Again, though I cannot relate to you the exact circumstances, I know that, on more than one occasion, my mother told me that I must “render unto Caesar what belongs to Caesar.”
You may have noticed that there is a distinct note of uncertainty that attends all these memories of mine. I am sure that something was broken when my mother cited moths and rust – but I cannot remember what. I know with absolute certainty that she told me that I must “render unto Caesar” because I remember distinctly the cadence of those archaic words – but for the life of me I don’t know when, or why this bit of wisdom was invoked. This last uncertainty – the question of why she quoted this scripture to me, is the omission that most rankles.
I know that my mother told me that I must “render unto Caesar what belongs to Caesar” but I can’t remember why.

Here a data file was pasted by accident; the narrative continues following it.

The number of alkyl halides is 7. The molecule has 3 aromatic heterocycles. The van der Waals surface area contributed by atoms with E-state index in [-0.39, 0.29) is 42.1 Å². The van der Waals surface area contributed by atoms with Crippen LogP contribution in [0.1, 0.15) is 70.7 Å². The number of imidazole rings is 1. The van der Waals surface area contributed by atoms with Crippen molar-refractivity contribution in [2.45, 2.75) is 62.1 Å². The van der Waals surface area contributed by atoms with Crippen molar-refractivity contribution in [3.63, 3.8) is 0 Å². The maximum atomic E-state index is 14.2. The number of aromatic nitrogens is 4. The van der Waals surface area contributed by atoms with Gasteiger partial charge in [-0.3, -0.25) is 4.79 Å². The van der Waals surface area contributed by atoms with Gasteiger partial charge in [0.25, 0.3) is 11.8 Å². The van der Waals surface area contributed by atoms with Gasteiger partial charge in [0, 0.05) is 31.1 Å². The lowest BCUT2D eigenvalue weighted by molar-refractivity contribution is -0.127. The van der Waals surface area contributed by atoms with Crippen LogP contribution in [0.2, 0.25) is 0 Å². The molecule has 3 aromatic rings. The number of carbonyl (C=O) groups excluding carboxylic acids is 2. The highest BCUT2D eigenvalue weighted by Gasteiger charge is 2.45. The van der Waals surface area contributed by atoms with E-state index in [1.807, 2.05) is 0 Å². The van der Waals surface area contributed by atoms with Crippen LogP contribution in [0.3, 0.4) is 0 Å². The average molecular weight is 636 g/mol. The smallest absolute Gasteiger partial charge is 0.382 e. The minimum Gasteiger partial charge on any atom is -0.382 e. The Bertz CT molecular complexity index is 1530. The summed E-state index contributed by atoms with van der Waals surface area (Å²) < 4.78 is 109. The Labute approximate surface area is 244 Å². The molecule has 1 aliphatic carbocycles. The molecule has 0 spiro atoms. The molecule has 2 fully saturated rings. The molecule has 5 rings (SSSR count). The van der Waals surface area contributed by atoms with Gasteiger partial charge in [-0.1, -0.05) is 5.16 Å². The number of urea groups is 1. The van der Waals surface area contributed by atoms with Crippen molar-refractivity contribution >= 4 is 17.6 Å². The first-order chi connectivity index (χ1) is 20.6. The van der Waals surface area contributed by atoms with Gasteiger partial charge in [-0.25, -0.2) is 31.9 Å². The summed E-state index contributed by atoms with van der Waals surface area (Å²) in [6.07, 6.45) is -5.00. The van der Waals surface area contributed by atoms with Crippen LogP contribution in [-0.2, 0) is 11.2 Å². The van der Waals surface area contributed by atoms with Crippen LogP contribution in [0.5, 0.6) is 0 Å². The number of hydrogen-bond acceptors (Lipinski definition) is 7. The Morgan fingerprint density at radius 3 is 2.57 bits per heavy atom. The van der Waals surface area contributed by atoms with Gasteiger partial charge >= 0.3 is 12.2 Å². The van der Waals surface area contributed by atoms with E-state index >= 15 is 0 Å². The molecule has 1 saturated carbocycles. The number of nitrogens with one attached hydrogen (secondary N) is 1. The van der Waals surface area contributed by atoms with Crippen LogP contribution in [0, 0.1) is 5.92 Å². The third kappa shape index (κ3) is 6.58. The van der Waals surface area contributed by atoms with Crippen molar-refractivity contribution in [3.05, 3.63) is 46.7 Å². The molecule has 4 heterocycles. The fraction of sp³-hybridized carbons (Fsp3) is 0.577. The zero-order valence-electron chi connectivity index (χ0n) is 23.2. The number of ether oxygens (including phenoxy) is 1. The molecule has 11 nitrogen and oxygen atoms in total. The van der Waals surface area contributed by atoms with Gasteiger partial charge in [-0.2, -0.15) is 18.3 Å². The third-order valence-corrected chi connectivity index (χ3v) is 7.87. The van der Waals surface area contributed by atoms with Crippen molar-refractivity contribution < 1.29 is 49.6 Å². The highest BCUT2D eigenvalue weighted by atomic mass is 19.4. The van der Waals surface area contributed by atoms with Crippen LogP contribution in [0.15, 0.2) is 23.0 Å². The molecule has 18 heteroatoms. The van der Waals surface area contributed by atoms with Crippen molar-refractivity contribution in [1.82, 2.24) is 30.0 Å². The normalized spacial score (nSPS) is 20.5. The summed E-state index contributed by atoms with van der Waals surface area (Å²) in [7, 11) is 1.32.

If the mists of time and forgetfulness could be burned off by some revelatory sunshine, I might find out what my mother meant, but alas I cannot imagine how that could be done, my dear mother being now long departed.
Of course, I have my own interpretation of the phrase, which I have carried with me all these years. It is probable, I suppose, that my interpretation reflects my mother’s meaning – but again, I cannot be sure, and as I read the passage over this week, what little certainty I had has been weakened rather than strengthened.
I have always interpreted the phrase ““render unto Caesar what belongs to Caesar” to mean that there are some things in life that we must do, even though we really don’t want to do them.
This interpretation seems to follow from the text itself, because the Pharisees ask Jesus about taxes. Taxes are the very definition of something we are obliged to do, even though we’d rather not!
Who among us has not noted, with a forlorn sigh, the alarming difference between the gross income on their paycheck, and the net income?
“render unto Caesar what belongs to Caesar.”
Ah yes… How about the dentist?